The Scientific Revolution
Life Energy Fundamentals
The alchemists saw themselves as scientists. The word alchemy simply means "the chemistry" and far from all their research was of an occult nature. They were investigators of nature, and some of their findings are still cherished in the history of science.
Their strife was really to give the material body some immaterial qualities, such as eternal youth and longevity. So they sought to combine the powers of material substances with immaterial principles. But those principles were about to change drastically.
Since the dawn of civilization, mankind had to base its understanding of the world on few facts. Most of the surroundings made little sense, and there was no way of confirming theories about it all, at least not in a cosmological perspective. Religion and myth were the sources to most of how humans saw their world. Few discoveries were made that could challenge the religious explanations, and they usually brought more questions than answers.
The human perception of the world was quite the same from the days of the Greek philosophers to the end of the Renaissance. For questions not answered by the Bible, the scholars of Europe turned to the texts of Plato and Aristotle.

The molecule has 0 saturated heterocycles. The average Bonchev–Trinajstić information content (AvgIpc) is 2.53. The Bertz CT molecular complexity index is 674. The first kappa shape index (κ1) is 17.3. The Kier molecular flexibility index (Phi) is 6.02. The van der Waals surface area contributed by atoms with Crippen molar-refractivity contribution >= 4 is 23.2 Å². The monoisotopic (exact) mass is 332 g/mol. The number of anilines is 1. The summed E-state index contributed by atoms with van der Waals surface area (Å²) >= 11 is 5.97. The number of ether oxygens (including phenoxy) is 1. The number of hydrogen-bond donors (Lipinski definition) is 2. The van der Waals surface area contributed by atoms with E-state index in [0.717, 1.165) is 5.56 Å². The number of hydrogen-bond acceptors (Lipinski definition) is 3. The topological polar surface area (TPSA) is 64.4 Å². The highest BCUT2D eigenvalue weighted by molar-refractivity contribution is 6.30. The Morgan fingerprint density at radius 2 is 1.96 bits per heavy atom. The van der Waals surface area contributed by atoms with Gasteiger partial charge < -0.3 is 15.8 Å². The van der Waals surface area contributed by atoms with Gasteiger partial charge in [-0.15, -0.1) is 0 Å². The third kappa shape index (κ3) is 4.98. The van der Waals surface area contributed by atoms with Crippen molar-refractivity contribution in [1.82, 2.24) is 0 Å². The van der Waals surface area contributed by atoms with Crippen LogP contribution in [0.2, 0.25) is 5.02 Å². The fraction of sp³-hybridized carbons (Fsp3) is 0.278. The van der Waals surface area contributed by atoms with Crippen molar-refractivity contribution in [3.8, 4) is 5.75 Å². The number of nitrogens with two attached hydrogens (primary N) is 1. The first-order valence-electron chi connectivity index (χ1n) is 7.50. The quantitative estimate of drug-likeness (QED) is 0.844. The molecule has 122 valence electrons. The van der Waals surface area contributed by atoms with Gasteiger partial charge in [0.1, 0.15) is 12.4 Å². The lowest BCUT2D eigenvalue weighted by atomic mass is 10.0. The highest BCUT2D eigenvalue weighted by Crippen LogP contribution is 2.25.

But in the 16th century, Nicolaus Copernicus (1473-1543, see the portrait) moved the center of the universe from the Earth to the sun, and by the end of the 17th century, Isaac Newton (1643-1727, see the portrait) presented his laws of motion and gravity, explaining the movement of the planets, with formulas to calculate their orbits to greater precision than ever before. This became the start of the Scientific Revolution.
Two things made Newton's discoveries tremendously impressive: Nothing could surpass the marvel of accurately calculating the movement of the heavenly bodies, which had been of enormous symbolic importance all through man's history. Secondly, the mechanical universe that Newton presented had no need of a God. It ran by itself, and by its own laws. One firm hold that religion had on mankind was its explanations of the world, which was otherwise a complete enigma. Divine action was the only plausible explanation of the greatest movements in the world - until Newton.
With Newton's formulas, the universe could be seen as a clock, ticking on. There may have been some creator god initially winding it - but after that moment he was no longer needed. The idea of a clockwork universe was not completely new with Newton, but he could prove it.
The French astronomer Pierre-Simon Laplace (1749-1827, see the portrait) put it very bluntly, when Napoleon remarked that he did not mention God in his book on astronomy:
"I had no need for that hypothesis."
Science separated itself from religion, refusing religious arguments within its disciplines, and excluding religious phenomena from its agenda. The world was mechanical, and everything divine was irrelevant - if at all existent.
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About meI'm a Swedish author and historian of ideas, researching the thought patterns in creation myths. I've also written books about Taoism, the Tarot, and life force concepts around the world. Click the image to get to my personal website.